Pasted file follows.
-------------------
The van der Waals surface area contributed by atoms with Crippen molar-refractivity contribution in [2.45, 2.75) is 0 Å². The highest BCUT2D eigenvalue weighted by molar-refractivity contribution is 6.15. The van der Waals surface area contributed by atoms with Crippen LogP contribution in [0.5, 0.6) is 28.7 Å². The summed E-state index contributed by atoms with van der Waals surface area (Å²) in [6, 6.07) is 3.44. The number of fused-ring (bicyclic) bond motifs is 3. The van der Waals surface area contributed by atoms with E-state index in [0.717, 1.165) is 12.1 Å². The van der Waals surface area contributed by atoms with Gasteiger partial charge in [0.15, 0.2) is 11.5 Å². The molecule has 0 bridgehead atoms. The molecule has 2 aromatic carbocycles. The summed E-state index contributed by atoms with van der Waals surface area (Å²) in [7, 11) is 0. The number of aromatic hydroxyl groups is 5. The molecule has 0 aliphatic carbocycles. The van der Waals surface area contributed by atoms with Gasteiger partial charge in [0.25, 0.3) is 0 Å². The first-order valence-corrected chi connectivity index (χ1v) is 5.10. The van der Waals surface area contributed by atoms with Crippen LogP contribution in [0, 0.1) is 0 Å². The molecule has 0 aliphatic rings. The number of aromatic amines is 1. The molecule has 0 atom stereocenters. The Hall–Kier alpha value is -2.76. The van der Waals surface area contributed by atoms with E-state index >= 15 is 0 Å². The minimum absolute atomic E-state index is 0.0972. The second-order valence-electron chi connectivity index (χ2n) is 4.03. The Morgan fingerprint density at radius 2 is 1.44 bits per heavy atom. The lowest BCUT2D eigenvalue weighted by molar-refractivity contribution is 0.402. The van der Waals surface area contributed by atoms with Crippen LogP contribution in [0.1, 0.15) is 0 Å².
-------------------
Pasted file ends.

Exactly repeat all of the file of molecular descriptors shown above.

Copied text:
The van der Waals surface area contributed by atoms with Crippen molar-refractivity contribution in [2.45, 2.75) is 0 Å². The highest BCUT2D eigenvalue weighted by molar-refractivity contribution is 6.15. The van der Waals surface area contributed by atoms with Crippen LogP contribution in [0.5, 0.6) is 28.7 Å². The summed E-state index contributed by atoms with van der Waals surface area (Å²) in [6, 6.07) is 3.44. The number of fused-ring (bicyclic) bond motifs is 3. The van der Waals surface area contributed by atoms with E-state index in [0.717, 1.165) is 12.1 Å². The van der Waals surface area contributed by atoms with Gasteiger partial charge in [0.15, 0.2) is 11.5 Å². The molecule has 0 bridgehead atoms. The molecule has 2 aromatic carbocycles. The summed E-state index contributed by atoms with van der Waals surface area (Å²) in [7, 11) is 0. The number of aromatic hydroxyl groups is 5. The molecule has 0 aliphatic carbocycles. The van der Waals surface area contributed by atoms with Gasteiger partial charge in [0.25, 0.3) is 0 Å². The first-order valence-corrected chi connectivity index (χ1v) is 5.10. The van der Waals surface area contributed by atoms with Crippen LogP contribution in [0, 0.1) is 0 Å². The molecule has 0 aliphatic rings. The number of aromatic amines is 1. The molecule has 0 atom stereocenters. The Hall–Kier alpha value is -2.76. The van der Waals surface area contributed by atoms with E-state index >= 15 is 0 Å². The minimum absolute atomic E-state index is 0.0972. The second-order valence-electron chi connectivity index (χ2n) is 4.03. The Morgan fingerprint density at radius 2 is 1.44 bits per heavy atom. The lowest BCUT2D eigenvalue weighted by molar-refractivity contribution is 0.402. The van der Waals surface area contributed by atoms with Crippen LogP contribution in [0.1, 0.15) is 0 Å².